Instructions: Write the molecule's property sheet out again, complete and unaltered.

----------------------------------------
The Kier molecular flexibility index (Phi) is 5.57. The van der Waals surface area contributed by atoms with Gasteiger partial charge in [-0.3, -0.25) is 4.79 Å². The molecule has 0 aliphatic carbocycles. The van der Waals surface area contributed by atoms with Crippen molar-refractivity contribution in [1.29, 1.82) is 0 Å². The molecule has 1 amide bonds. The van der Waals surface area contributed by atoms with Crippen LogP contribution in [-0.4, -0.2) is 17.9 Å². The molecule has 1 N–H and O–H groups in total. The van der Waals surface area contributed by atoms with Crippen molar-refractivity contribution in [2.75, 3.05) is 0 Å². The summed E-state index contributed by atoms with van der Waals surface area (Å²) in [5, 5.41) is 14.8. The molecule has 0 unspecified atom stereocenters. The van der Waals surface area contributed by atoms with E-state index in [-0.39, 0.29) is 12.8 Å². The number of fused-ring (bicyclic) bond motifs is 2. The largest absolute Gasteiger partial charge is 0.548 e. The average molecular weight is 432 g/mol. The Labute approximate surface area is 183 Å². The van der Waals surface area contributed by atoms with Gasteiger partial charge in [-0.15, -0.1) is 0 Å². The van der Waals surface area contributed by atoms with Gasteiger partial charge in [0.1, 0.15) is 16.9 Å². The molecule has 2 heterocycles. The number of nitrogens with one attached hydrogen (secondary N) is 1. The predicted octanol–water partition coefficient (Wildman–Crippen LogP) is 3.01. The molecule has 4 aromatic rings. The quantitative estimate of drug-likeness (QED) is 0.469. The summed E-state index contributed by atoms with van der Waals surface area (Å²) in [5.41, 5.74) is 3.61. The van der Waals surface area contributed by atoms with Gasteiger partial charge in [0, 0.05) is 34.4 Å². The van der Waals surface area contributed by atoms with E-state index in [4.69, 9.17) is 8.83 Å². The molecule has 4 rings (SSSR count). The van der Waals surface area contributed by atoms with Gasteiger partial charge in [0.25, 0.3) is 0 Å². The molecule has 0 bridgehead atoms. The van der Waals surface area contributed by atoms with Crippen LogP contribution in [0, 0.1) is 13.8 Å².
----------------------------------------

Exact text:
The Kier molecular flexibility index (Phi) is 5.57. The van der Waals surface area contributed by atoms with Gasteiger partial charge in [-0.3, -0.25) is 4.79 Å². The molecule has 0 aliphatic carbocycles. The van der Waals surface area contributed by atoms with Crippen molar-refractivity contribution in [1.29, 1.82) is 0 Å². The molecule has 1 amide bonds. The van der Waals surface area contributed by atoms with Crippen LogP contribution in [-0.4, -0.2) is 17.9 Å². The molecule has 1 N–H and O–H groups in total. The van der Waals surface area contributed by atoms with Crippen molar-refractivity contribution in [2.75, 3.05) is 0 Å². The summed E-state index contributed by atoms with van der Waals surface area (Å²) in [5, 5.41) is 14.8. The molecule has 0 unspecified atom stereocenters. The van der Waals surface area contributed by atoms with E-state index in [-0.39, 0.29) is 12.8 Å². The number of fused-ring (bicyclic) bond motifs is 2. The largest absolute Gasteiger partial charge is 0.548 e. The average molecular weight is 432 g/mol. The Labute approximate surface area is 183 Å². The van der Waals surface area contributed by atoms with Gasteiger partial charge in [-0.15, -0.1) is 0 Å². The van der Waals surface area contributed by atoms with Gasteiger partial charge in [0.1, 0.15) is 16.9 Å². The molecule has 2 heterocycles. The number of nitrogens with one attached hydrogen (secondary N) is 1. The predicted octanol–water partition coefficient (Wildman–Crippen LogP) is 3.01. The molecule has 4 aromatic rings. The quantitative estimate of drug-likeness (QED) is 0.469. The summed E-state index contributed by atoms with van der Waals surface area (Å²) in [5.41, 5.74) is 3.61. The van der Waals surface area contributed by atoms with Gasteiger partial charge in [0, 0.05) is 34.4 Å². The van der Waals surface area contributed by atoms with E-state index in [4.69, 9.17) is 8.83 Å². The molecule has 4 rings (SSSR count). The van der Waals surface area contributed by atoms with Gasteiger partial charge in [0.25, 0.3) is 0 Å². The molecule has 0 bridgehead atoms. The van der Waals surface area contributed by atoms with Crippen LogP contribution in [0, 0.1) is 13.8 Å².